Davis, Daniel; Davis’s Manual of Magnetism. Including also Electro-magnetism, Magneto-electricity, and Thermo Electricity. Boston, by the author, 1842. Octavo, pp. viii, 218, frontispiece, 116 text woodcuts, 2 pages of ads & A Catalogue of Philosophical, Astronomical, Chemical and Electrical Apparatus....sold by Joseph M. Wightman. Boston, 1842. pp. 70, 92 illustrations of scientific instruments with descriptions and pricing.
Bound in the original cloth with gilt titles. Binding is tight and has been nicely re-cased. The text is clean with owner’s stamp on end sheet, half title and title page. The text is very clean. In very good condition.
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A native of Princeton, New Jersey, Davis (1813-1887) was self-educated. He moved to Boston in 1833. Having an interest in electrical experiments, he was employed at a shop which manufactured static electrical machines and also constructed and installed lightning rods. In 1835 he began business for himself at No. 11 Cornhill, in partnership with the late John Temple, under the firm name of Davis & Temple. In 1837 Mr. Davis bought out the interest of his partner and commenced the manufacture of electro-magnetic apparatus. With little practical use for electricity his principal business was manufacturing and constructing apparatus to illustrate the general principles of voltaic and dynamic electricity. With the assistance of Dr. Charles G. Page Davis invented many of the electric circuits, movements and machines that were soon to be put to use by industry and municipalities. Since Davis had the only establishment in the United States at this time which made electro-magnetic apparatus his business increased very rapidly.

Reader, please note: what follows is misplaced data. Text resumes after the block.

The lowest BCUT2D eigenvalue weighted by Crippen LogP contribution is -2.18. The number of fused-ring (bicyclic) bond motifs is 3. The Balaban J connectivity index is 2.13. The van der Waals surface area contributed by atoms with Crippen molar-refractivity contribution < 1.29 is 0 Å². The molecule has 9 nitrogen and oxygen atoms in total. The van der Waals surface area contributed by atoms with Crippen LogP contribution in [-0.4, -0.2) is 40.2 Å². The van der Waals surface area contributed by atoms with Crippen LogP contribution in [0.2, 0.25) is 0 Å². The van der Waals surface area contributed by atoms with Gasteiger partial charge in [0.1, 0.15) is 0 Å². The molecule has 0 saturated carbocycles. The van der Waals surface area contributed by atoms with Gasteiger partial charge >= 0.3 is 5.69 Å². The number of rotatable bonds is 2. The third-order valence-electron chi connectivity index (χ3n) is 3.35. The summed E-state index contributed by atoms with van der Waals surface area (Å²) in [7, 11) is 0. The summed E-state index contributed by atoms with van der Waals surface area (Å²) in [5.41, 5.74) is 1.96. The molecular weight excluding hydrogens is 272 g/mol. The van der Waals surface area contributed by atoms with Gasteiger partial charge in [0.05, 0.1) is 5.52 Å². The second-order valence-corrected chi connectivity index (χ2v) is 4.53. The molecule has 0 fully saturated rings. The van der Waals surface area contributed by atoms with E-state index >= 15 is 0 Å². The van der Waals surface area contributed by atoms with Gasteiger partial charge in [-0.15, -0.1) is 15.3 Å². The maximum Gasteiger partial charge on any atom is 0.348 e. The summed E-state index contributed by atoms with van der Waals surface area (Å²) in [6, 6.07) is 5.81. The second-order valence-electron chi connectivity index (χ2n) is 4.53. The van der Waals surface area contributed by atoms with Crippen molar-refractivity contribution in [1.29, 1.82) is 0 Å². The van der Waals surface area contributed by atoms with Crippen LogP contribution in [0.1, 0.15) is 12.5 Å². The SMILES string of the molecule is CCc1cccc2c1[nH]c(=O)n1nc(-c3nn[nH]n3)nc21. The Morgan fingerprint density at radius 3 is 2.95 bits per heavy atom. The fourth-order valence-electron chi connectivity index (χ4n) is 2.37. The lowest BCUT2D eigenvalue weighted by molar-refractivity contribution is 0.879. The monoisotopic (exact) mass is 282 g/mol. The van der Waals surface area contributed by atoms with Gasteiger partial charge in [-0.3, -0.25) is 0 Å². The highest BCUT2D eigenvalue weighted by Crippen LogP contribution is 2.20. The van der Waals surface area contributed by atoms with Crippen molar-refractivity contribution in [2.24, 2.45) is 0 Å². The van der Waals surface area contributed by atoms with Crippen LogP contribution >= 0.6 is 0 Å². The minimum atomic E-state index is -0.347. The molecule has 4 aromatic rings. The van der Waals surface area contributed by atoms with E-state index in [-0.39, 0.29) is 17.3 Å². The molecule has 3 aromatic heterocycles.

However Davis did not believe in patents. Had he patented some of his inventions he would have died a millionaire. He invented the art of electrotyping in copper, wood-cuts and type such as are used to-day, and gave his inventions to the world. In 1846 he electrotyped in copper the arm of a child, which has been lately claimed as a new invention. In 1840 Professor Gareaux of Paris arrived in Boston with the invention of Daguerre. Davis made a set of apparatus and probably took the first daguerrotype taken in this country. This first picture taken in Boston was the German Catholic church on Suffolk street, now Shawmut Avenue. ?Davis was also the first man in this country who did electro gold and silver plating, and taught the art. In 1844 Professor Morse had just introduced his telegraph, but it was a very rude and impracticable machine. He provided the crude machine to Davis for improvement and the result was the telegraph we remember. He received several gold medals from various exhibitions for his inventions and skill as a manufacturer. His shop became a gathering place for famous professors, scientists and electricians for many years. It was frequented by Dr. Hare, Professors Webster, Hitchcock, Silliman, Henry, Abbott, Farmer and Channing and most of the other scientific minds of the time. ?At that time probably no man in this country had such a thorough practical knowledge of electricity. He will long be remembered through his published work on magnetism entitled "A Manual of Magnetism”. The first edition came out in 1842 and was published more to advertise his instruments, and as a means of calling attention to his business. The accompanying catalogue contains a wealth of information on his many devices. The work was used as a textbook by many colleges and high schools, and became a required text at the United States Military Academy at West Point. Students made use of the many practical demonstrations shown within its pages. In 1852 Davis retired back to his farm in Princeton.